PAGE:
The next stage in the cover design for The Flame Before Us is taking shape, in the form of the following clay lamp, using olive oil to produce its rather attractive flame. The final version will be much higher quality.
On the writing front, I have started now collating the first part into something approaching its final form… though there is a lot more work to do yet.
Also for today here are a few thoughts on A Journey in Other Worlds, by John Jacob Astor. This is a science fiction book published in 1894 and available these days in Kindle format, and describes a space journey taking place in the year 2000. I came across it through a Google+ post by a friend.
It is definitely of the old science fiction school in which the appeal of the book was reckoned to be in the lavish detail supplied of future inventions and society. I realised that EE “Doc” Smith (writing from around 1920 onwards) was following in the same pattern. They share the same tendency for male protagonists, supported by supremely beautiful and talented women who remain faithfully at home while their men go out and face danger. They also both posit a world where white American society (and to a lesser degree English culture) have dominated the world and other races and ethnicities have been absorbed or marginalised.
Astor, an extremely rich man who died on the Titanic, was himself something of an inventor, and clearly took great delight in long descriptions of the engineering feats of the future. One of the spaceship’s crew of three is on a well-earned rest after co-ordinating a global project to straighten the earth’s axis so that it is perpendicular to the orbital plane, in order to remove seasonal extremes. This feat is described in considerable length for those who want to put it into practice today – though in fact it would be as out of reach today as it was in Astor’s day.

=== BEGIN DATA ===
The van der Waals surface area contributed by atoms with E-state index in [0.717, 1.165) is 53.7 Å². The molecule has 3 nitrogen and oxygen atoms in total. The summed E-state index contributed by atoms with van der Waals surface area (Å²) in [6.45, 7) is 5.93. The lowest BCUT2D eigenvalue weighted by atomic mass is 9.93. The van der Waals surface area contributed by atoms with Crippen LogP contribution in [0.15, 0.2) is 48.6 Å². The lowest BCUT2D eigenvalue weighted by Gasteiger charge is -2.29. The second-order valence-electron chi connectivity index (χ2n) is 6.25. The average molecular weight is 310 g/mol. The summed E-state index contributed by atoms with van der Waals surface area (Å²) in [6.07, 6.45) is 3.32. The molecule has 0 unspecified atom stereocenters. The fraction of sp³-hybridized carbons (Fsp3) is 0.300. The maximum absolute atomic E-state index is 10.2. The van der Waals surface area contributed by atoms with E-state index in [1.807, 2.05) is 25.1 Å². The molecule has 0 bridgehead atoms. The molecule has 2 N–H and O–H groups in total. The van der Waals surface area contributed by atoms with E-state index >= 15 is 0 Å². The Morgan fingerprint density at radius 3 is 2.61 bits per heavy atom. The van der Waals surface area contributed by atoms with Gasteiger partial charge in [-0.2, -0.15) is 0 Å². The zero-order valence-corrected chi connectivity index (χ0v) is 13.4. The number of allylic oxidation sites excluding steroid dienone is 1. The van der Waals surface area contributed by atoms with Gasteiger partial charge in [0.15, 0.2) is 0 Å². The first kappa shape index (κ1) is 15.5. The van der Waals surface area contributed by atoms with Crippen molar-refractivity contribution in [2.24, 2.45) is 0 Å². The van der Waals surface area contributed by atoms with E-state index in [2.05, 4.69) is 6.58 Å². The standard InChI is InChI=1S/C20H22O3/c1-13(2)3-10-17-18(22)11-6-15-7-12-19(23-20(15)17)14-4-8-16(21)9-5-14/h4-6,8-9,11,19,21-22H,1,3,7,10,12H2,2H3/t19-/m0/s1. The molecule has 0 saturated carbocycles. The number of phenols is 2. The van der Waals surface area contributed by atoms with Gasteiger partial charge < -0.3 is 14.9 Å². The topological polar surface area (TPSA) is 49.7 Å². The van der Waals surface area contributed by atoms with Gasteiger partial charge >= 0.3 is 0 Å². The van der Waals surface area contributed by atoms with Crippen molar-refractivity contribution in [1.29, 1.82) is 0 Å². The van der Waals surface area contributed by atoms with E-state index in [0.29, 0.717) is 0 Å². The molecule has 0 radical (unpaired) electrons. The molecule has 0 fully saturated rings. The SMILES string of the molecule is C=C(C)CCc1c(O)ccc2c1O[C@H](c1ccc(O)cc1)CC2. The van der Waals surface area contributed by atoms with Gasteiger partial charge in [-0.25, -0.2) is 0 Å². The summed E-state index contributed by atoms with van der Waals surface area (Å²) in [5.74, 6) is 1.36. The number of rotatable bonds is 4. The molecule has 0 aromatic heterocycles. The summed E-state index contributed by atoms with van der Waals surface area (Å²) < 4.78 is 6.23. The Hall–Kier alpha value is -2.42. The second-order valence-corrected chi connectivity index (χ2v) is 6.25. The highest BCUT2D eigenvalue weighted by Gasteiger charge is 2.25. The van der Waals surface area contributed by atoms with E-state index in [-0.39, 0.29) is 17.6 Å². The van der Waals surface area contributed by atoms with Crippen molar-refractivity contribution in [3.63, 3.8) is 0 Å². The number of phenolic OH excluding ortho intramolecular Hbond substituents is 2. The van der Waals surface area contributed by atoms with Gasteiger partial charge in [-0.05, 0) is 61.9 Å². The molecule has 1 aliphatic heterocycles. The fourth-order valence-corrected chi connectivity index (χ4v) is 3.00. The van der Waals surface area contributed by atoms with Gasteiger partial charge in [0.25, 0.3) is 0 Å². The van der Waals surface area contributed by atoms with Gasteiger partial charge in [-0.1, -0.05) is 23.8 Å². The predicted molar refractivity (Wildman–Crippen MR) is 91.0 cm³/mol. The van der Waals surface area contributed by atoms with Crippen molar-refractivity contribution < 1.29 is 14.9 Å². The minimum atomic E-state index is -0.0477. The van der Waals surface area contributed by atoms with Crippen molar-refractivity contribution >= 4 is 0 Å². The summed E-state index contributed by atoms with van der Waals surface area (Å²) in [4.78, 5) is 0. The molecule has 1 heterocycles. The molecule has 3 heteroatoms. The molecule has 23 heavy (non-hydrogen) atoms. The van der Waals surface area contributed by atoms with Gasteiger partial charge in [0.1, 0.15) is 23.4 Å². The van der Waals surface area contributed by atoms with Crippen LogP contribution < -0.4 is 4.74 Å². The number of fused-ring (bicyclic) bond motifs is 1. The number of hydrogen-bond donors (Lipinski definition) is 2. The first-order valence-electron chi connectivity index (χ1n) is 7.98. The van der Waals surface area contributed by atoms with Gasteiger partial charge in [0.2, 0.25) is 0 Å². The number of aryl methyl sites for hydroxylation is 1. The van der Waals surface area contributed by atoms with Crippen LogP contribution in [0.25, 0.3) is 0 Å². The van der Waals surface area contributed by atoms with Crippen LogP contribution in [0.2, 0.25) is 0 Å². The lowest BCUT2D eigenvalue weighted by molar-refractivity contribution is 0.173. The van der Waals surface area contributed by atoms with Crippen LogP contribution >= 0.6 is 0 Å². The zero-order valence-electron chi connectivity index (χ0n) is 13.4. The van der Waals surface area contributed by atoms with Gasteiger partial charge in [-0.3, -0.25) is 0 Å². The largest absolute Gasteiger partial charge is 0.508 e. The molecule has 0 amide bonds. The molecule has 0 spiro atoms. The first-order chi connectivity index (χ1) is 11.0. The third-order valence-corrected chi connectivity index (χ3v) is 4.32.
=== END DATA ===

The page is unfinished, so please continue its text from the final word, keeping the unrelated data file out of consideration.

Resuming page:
Modern readers will probably be impatient with what comes over as great naivety about the role of science (an unmitigated boon and triumph of human ingenuity) and of politics (the right way to run the world is so abundantly obvious that there is no real opposition of any kind). And many modern readers, both religious and otherwise, will find difficulties with his methodology for fusing scientific and biblical statements. However, his ability to imaginatively project the knowledge of his time, and his recognition of the limits of knowledge, are both striking and appealing.
The book is divided into three parts: an initial review of life on planet earth, followed by extended descriptions of the explorers’ visits to Jupiter and Saturn. Jupiter is basically an extended big game hunt, together with musings on the ease with which parts of Jupiter could be appropriated for colonisation from earth. Not sharing the 19th century desire to hunt anything large enough to be shot at, I did not find this especially moving. The characters come over as unconsciously arrogant and parochial.
The Saturn trip, however, brings out a very different side to the crew. Anxieties and fears surface in them, along with existential fears that their lives are not, after all, up to the quality that they had imagined for themselves. As a result, this section of the book was much more engaging for me.
I found A Journey in Other Worlds to be an interesting book – significantly more modern in outlook than parts of Jules Verne, and with a clear line of descent through Smith to more recent writers. Not everybody will like the book, either for its writing style or the ideas expressed in it, but I am glad to have read it. It seems slightly churlish to rate a book of this kind, but for consistency with other books I would give four stars.